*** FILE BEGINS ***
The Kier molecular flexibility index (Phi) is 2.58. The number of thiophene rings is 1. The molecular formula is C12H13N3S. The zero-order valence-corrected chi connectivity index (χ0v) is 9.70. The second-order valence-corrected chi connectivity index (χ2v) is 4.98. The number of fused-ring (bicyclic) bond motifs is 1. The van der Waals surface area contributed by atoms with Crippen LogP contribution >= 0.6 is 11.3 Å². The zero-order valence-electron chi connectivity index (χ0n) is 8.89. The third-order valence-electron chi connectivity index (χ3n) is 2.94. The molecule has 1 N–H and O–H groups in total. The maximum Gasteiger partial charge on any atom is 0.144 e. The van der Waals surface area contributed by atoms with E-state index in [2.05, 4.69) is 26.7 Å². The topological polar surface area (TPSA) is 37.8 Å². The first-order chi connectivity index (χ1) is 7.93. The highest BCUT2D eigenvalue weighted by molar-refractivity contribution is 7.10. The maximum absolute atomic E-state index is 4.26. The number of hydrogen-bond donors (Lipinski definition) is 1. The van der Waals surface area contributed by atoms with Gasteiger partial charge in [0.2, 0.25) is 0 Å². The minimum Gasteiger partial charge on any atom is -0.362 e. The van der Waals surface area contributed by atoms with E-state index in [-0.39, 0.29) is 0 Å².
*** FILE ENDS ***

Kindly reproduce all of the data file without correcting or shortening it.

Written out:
The Kier molecular flexibility index (Phi) is 2.58. The number of thiophene rings is 1. The molecular formula is C12H13N3S. The zero-order valence-corrected chi connectivity index (χ0v) is 9.70. The second-order valence-corrected chi connectivity index (χ2v) is 4.98. The number of fused-ring (bicyclic) bond motifs is 1. The van der Waals surface area contributed by atoms with Crippen LogP contribution >= 0.6 is 11.3 Å². The zero-order valence-electron chi connectivity index (χ0n) is 8.89. The third-order valence-electron chi connectivity index (χ3n) is 2.94. The molecule has 1 N–H and O–H groups in total. The maximum Gasteiger partial charge on any atom is 0.144 e. The van der Waals surface area contributed by atoms with E-state index in [2.05, 4.69) is 26.7 Å². The topological polar surface area (TPSA) is 37.8 Å². The first-order chi connectivity index (χ1) is 7.93. The highest BCUT2D eigenvalue weighted by molar-refractivity contribution is 7.10. The maximum absolute atomic E-state index is 4.26. The number of hydrogen-bond donors (Lipinski definition) is 1. The van der Waals surface area contributed by atoms with Gasteiger partial charge in [0.2, 0.25) is 0 Å². The minimum Gasteiger partial charge on any atom is -0.362 e. The van der Waals surface area contributed by atoms with E-state index in [-0.39, 0.29) is 0 Å².